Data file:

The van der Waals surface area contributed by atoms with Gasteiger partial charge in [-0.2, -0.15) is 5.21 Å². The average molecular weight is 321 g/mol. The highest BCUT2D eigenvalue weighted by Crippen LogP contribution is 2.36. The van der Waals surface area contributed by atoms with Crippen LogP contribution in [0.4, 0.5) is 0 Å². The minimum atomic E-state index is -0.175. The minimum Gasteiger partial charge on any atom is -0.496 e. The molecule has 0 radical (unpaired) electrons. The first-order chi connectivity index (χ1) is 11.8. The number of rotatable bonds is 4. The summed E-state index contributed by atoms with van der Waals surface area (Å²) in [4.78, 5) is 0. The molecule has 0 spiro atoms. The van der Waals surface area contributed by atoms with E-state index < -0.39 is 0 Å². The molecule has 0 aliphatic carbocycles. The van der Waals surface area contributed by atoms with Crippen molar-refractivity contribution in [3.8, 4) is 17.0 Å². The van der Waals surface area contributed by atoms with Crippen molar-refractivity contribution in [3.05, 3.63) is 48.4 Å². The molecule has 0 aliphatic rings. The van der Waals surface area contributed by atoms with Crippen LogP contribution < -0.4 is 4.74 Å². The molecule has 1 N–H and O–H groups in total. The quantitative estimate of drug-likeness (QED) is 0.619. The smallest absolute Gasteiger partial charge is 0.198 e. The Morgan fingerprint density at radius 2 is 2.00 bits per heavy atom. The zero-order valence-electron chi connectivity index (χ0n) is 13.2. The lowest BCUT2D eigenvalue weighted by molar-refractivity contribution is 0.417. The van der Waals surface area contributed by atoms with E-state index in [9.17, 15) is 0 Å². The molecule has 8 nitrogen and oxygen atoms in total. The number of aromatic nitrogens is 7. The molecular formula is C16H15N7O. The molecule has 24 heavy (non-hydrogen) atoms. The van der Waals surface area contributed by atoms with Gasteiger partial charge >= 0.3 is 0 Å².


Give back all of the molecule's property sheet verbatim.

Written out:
The van der Waals surface area contributed by atoms with Gasteiger partial charge in [-0.2, -0.15) is 5.21 Å². The average molecular weight is 321 g/mol. The highest BCUT2D eigenvalue weighted by Crippen LogP contribution is 2.36. The van der Waals surface area contributed by atoms with Crippen LogP contribution in [0.4, 0.5) is 0 Å². The minimum atomic E-state index is -0.175. The minimum Gasteiger partial charge on any atom is -0.496 e. The molecule has 0 radical (unpaired) electrons. The first-order chi connectivity index (χ1) is 11.8. The number of rotatable bonds is 4. The summed E-state index contributed by atoms with van der Waals surface area (Å²) in [4.78, 5) is 0. The molecule has 0 spiro atoms. The van der Waals surface area contributed by atoms with E-state index < -0.39 is 0 Å². The molecule has 0 aliphatic carbocycles. The van der Waals surface area contributed by atoms with Crippen molar-refractivity contribution in [3.8, 4) is 17.0 Å². The van der Waals surface area contributed by atoms with Crippen molar-refractivity contribution in [3.05, 3.63) is 48.4 Å². The molecule has 0 aliphatic rings. The van der Waals surface area contributed by atoms with Crippen LogP contribution < -0.4 is 4.74 Å². The molecule has 1 N–H and O–H groups in total. The quantitative estimate of drug-likeness (QED) is 0.619. The smallest absolute Gasteiger partial charge is 0.198 e. The Morgan fingerprint density at radius 2 is 2.00 bits per heavy atom. The zero-order valence-electron chi connectivity index (χ0n) is 13.2. The lowest BCUT2D eigenvalue weighted by molar-refractivity contribution is 0.417. The van der Waals surface area contributed by atoms with E-state index in [9.17, 15) is 0 Å². The molecule has 8 nitrogen and oxygen atoms in total. The number of aromatic nitrogens is 7. The molecular formula is C16H15N7O. The molecule has 24 heavy (non-hydrogen) atoms. The van der Waals surface area contributed by atoms with Gasteiger partial charge >= 0.3 is 0 Å².